14. Ernest Reed

    On rumours alone, surely there must be better ways to spend approximately £75m than on an often injured Madison and a questionable keeper in Ramsdale?

    If these hold true then oh my.

  15. Ernest Reed

    Grealish is not coming to Arsenal, why would he? At Villa he runs the show and effectively at that. At Arsenal Arteta runs the show and Grealish’s creativity will be stunted because he wont buy into Arteta ‘s restrictive offensive plan (don’t know what else to call it actually).

    Grealish isn’t going anywhere this coming season.

  16. Rich


    I agree, but our scouting is generally awful

    Buying Grealish or Maddison is the most unimaginative thing we could do, all it’ll take is the transfer fee, and attractive wages

    Leicester or Villa would then reinvest the proceeds of the sale, and do what you’re suggesting we do, instead of buying at the top of the market for a replacement

    I can understand if we are looking at PL ready players, you never know how long players take to settle, or if they’ll settle at all

    We’ll get some teething problems if we make a few changes next season, but we can limit them, by buying inside the domestic market, but PL ready players come with a premium

  17. raptora

    I would argue that getting someone like Dumfries is top priority. If we get both flanks working, we don’t even need an AM that bad, proven by Pool and City playing without KDB (who is more of a CM) for a long time.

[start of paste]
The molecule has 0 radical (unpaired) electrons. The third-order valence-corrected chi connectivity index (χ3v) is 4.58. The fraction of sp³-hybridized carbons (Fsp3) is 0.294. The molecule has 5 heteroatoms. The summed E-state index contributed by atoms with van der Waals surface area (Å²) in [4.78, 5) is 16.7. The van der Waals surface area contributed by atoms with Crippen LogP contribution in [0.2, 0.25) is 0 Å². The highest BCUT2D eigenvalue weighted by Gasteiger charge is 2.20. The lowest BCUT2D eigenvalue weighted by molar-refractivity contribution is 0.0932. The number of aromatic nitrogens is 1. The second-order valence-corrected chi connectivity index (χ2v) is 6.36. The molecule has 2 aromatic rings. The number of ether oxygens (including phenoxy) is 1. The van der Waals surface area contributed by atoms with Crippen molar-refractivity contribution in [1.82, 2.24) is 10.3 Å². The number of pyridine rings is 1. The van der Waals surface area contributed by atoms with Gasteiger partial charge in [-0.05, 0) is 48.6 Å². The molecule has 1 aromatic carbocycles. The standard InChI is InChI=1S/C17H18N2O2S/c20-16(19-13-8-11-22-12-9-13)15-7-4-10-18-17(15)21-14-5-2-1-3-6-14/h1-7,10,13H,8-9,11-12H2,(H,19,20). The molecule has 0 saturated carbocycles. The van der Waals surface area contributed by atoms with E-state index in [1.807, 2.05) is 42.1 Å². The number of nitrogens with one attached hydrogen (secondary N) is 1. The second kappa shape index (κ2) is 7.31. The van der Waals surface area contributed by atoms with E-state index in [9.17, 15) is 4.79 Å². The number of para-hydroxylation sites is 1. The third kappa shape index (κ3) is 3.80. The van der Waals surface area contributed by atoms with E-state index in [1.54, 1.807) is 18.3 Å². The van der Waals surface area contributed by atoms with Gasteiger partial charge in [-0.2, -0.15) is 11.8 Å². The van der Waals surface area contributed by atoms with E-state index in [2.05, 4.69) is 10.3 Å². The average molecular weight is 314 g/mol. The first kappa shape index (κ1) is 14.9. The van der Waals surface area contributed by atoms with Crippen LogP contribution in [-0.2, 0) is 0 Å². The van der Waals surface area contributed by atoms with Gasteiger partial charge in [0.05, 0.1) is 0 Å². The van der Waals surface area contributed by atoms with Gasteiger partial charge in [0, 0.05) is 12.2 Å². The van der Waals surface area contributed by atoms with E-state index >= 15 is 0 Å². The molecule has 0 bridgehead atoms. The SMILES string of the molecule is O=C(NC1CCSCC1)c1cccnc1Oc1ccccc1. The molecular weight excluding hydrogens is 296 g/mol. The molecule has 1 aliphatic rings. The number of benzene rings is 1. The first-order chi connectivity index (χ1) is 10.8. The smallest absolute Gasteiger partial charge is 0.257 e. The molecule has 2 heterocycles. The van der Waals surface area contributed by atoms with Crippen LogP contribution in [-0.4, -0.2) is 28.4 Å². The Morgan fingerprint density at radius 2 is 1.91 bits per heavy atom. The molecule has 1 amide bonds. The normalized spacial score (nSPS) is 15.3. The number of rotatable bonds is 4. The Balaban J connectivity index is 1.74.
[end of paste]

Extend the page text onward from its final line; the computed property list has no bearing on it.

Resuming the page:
Dumfries: “The Premier League and the Bundesliga, they suit my game. I can see the headlines again, but I think I can say this and I think everyone can see that I am ready to move on. I have played for four years at the highest level in the Netherlands and have played more than a hundred matches for PSV. It will soon be time for the next step.”

    If we could make it happen, Dumfries will be a phenomenal signing to get everything going.

  18. Mb


    Agreed, there are other potential suitors but we can still attract players by paying higher wages.

    I know Grealish is highly impossible. But if you can make Madison possible (Leicester > Villa) with 60m+, put additional 15£ you receive from Saliba and get Grealish.

    If you wanna waste money, waste it on something shiny 🙂

  19. Valentin


    Grealish is an Arsenal fan!
    Are you sure about that.
    First time I hear that. I thought he was raised in a family of Villa fans and that he was a massive Aston Villa fan himself.